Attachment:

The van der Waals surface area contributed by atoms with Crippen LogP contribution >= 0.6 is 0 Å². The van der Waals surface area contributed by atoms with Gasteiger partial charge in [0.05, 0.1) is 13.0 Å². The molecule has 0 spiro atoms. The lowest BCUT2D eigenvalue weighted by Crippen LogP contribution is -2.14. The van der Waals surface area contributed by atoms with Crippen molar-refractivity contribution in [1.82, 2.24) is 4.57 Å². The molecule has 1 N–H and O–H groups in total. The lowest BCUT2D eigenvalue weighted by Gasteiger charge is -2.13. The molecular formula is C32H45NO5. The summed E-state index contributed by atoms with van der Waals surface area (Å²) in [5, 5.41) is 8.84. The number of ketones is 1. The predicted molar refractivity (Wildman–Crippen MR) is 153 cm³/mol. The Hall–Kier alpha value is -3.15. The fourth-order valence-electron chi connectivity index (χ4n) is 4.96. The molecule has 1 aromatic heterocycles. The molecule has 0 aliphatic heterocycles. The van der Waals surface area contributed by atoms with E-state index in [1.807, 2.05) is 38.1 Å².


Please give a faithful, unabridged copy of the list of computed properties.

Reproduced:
The van der Waals surface area contributed by atoms with Crippen LogP contribution >= 0.6 is 0 Å². The van der Waals surface area contributed by atoms with Gasteiger partial charge in [0.05, 0.1) is 13.0 Å². The molecule has 0 spiro atoms. The lowest BCUT2D eigenvalue weighted by Crippen LogP contribution is -2.14. The van der Waals surface area contributed by atoms with Crippen molar-refractivity contribution in [1.82, 2.24) is 4.57 Å². The molecule has 1 N–H and O–H groups in total. The lowest BCUT2D eigenvalue weighted by Gasteiger charge is -2.13. The molecular formula is C32H45NO5. The summed E-state index contributed by atoms with van der Waals surface area (Å²) in [5, 5.41) is 8.84. The number of ketones is 1. The predicted molar refractivity (Wildman–Crippen MR) is 153 cm³/mol. The Hall–Kier alpha value is -3.15. The fourth-order valence-electron chi connectivity index (χ4n) is 4.96. The molecule has 1 aromatic heterocycles. The molecule has 0 aliphatic heterocycles. The van der Waals surface area contributed by atoms with E-state index in [1.807, 2.05) is 38.1 Å².